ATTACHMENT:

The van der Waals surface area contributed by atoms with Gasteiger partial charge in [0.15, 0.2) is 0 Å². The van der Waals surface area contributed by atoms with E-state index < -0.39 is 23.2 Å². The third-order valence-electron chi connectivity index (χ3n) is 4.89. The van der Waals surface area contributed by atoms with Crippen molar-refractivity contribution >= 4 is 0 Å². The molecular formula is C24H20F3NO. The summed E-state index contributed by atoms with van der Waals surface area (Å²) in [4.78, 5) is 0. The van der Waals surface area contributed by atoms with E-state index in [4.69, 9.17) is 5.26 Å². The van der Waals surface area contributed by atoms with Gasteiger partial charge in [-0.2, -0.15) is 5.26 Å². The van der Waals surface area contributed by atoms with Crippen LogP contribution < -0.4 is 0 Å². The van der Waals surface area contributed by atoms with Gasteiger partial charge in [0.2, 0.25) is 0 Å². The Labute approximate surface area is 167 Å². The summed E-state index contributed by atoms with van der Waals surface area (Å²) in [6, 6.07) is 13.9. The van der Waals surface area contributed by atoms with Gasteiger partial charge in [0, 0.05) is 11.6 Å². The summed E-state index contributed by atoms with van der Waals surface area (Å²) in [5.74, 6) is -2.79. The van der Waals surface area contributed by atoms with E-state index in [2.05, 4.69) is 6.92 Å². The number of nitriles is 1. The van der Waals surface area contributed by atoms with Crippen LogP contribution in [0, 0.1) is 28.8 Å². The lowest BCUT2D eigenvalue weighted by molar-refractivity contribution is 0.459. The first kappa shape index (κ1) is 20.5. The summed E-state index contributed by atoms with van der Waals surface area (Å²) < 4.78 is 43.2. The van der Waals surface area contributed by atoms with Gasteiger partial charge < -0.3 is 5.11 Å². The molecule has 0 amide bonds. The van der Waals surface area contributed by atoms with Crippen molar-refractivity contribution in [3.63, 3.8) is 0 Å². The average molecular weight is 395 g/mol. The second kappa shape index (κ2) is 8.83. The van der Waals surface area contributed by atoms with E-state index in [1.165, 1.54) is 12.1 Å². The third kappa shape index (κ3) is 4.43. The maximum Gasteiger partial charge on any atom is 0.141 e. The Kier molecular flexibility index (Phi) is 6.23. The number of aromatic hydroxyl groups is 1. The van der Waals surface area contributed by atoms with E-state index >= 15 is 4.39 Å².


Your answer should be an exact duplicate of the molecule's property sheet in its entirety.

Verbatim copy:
The van der Waals surface area contributed by atoms with Gasteiger partial charge in [0.15, 0.2) is 0 Å². The van der Waals surface area contributed by atoms with E-state index < -0.39 is 23.2 Å². The third-order valence-electron chi connectivity index (χ3n) is 4.89. The van der Waals surface area contributed by atoms with Crippen molar-refractivity contribution >= 4 is 0 Å². The molecular formula is C24H20F3NO. The summed E-state index contributed by atoms with van der Waals surface area (Å²) in [4.78, 5) is 0. The van der Waals surface area contributed by atoms with E-state index in [4.69, 9.17) is 5.26 Å². The van der Waals surface area contributed by atoms with Gasteiger partial charge in [-0.2, -0.15) is 5.26 Å². The van der Waals surface area contributed by atoms with Crippen LogP contribution < -0.4 is 0 Å². The van der Waals surface area contributed by atoms with Gasteiger partial charge in [0.2, 0.25) is 0 Å². The Labute approximate surface area is 167 Å². The summed E-state index contributed by atoms with van der Waals surface area (Å²) in [6, 6.07) is 13.9. The van der Waals surface area contributed by atoms with Gasteiger partial charge in [0, 0.05) is 11.6 Å². The summed E-state index contributed by atoms with van der Waals surface area (Å²) in [5.74, 6) is -2.79. The van der Waals surface area contributed by atoms with E-state index in [2.05, 4.69) is 6.92 Å². The number of nitriles is 1. The van der Waals surface area contributed by atoms with Crippen LogP contribution in [0, 0.1) is 28.8 Å². The lowest BCUT2D eigenvalue weighted by molar-refractivity contribution is 0.459. The first kappa shape index (κ1) is 20.5. The summed E-state index contributed by atoms with van der Waals surface area (Å²) < 4.78 is 43.2. The van der Waals surface area contributed by atoms with Gasteiger partial charge < -0.3 is 5.11 Å². The molecule has 0 amide bonds. The van der Waals surface area contributed by atoms with Crippen molar-refractivity contribution in [3.63, 3.8) is 0 Å². The average molecular weight is 395 g/mol. The second kappa shape index (κ2) is 8.83. The van der Waals surface area contributed by atoms with E-state index in [1.165, 1.54) is 12.1 Å². The third kappa shape index (κ3) is 4.43. The maximum Gasteiger partial charge on any atom is 0.141 e. The Kier molecular flexibility index (Phi) is 6.23. The number of aromatic hydroxyl groups is 1. The van der Waals surface area contributed by atoms with E-state index >= 15 is 4.39 Å².